Make a batch of oven roasted chestnuts with a drizzle of sage browned butter this winter.
The sweet smell of chestnuts roasting in the air is one of those scents of the season that truly embodies the spirit of the holidays.
A special treat enjoyed only around this time of year, the warm cozy aroma leaves the house smelling so wonderfully inviting as they crackle and pop in the heat. It never feels quite like the holidays without digging into a pile of roasted chestnuts at least once or twice.
Of course, I can’t help but think of the classic “The Christmas Song” by Nat King Cole when I think of chestnuts, and while yes they are quite wonderful roasted over an open fire if you’ve got one, they’re also just as easy to make in the oven.
How to roast chestnuts in the oven:
- Roasting chestnuts is quite a bit simpler than you might think; the fiddly bit for the most part is that you’ll need to mark each chestnut with an X before they go into the oven. A quick soak in hot water, a sharp knife and kitchen towel will help tremendously with that, however, and the rest of the work is left to the heat of the oven.
- As the chestnuts roast their shells will crack and pull away from where you've scored them making them easier to peel.
- I like to finish mine of with a nice drizzle of browned sage butter for an extra layer of savory nuttiness. The fresh sage leaves crisp up as the butter browns and the whole thing is poured over the roasted chestnuts as they come out of the oven. A generous shower of salt is the final flourish and you’re ready to dig in with your hands and start peeling and popping those warm chestnuts into your mouth.
If you’ve never bought chestnuts before I suggest you keep an eye out for ones with smooth, shiny shells that feel heavy for their size. They should give just a little when you press on them but not feel hollow inside or else they will already be past their prime.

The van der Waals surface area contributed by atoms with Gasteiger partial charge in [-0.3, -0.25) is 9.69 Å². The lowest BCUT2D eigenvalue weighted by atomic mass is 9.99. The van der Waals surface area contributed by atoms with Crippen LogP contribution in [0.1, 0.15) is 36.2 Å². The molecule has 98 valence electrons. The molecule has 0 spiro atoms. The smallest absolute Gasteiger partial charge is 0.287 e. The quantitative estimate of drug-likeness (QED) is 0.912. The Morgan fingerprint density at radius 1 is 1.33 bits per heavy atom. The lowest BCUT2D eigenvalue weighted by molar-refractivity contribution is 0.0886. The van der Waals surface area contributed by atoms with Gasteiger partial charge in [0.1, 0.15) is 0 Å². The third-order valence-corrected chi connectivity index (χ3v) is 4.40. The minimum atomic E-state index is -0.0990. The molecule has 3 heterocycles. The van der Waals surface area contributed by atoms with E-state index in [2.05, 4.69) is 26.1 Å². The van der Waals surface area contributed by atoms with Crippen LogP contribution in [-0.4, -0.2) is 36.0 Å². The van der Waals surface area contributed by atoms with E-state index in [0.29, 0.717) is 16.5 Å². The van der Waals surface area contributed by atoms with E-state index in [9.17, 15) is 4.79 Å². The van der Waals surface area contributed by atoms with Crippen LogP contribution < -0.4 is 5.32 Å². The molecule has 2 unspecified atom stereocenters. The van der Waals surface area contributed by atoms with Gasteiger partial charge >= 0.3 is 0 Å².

Here’s to the holidays!
More holiday recipes:
Roasting chestnuts in the oven is quite a bit simpler than you might think! These are served with a drizzle of browned sage butter for extra flavor.
- 1 pound/454g fresh unshelled chestnuts
- 8 to 10 fresh sage leaves
- 3 Tablespoons/42g butter
- A hefty pinch of fleur de sel
- Preheat oven to 400°. Bring a medium sized pot of water to a boil and turn off heat.
- Soak the scored chestnuts in the hot water for 1 minute then drain chestnuts and pat dry. (This softens the shells and makes them easier to score.)
- Using a sharp paring knife, carefully cut an X on the rounded side of each chestnut while holding them down firmly on a kitchen towel.
- Arrange the scored chestnuts in a single layer, X side up on a sheet pan or cast iron pan.
- Roast until the peel begins to curl up, about 15 to 20 minutes.
- Three minutes before the chestnuts are done, make the sage browned butter.
Make the Sage Browned Butter:
- Heat the butter and sage leaves in a medium sized skillet until bubbly. Reduce heat to low and let bubble until the mixture turns light brown and fragrant and the sage leaves are crispy (about 1 to 2 minutes).
- Remove chestnuts from the oven and place then X side up in a serving dish or platter. Pour the browned sage butter over making sure to get the sauce into the cracks of the chestnuts. Place a clean towel or napkin over the chestnuts and left sit for 2 to 3 minutes until the chestnuts are cool enough to handle.
- Season generously with salt and serve immediately.
Gluten-Free, Grain-Free, Vegetarian, Paleo
Amount Per Serving: Calories: 252Total Fat: 14gSaturated Fat: 8gTrans Fat: 1gUnsaturated Fat: 5gCholesterol: 34mgSodium: 102mgCarbohydrates: 30gFiber: 3gSugar: 6gProtein: 2g
Nutritional information for recipes contained on this website, such as calories, fat, carbs, etc. are only estimates and are not guaranteed to be accurate.
Sylvie Shirazi is the recipe developer and food photographer behind Gourmande in the Kitchen. For the last 10 years she's been making eating more healthfully easy and accessible with gluten-free, grain-free, paleo and vegan recipes that are free from processed ingredients.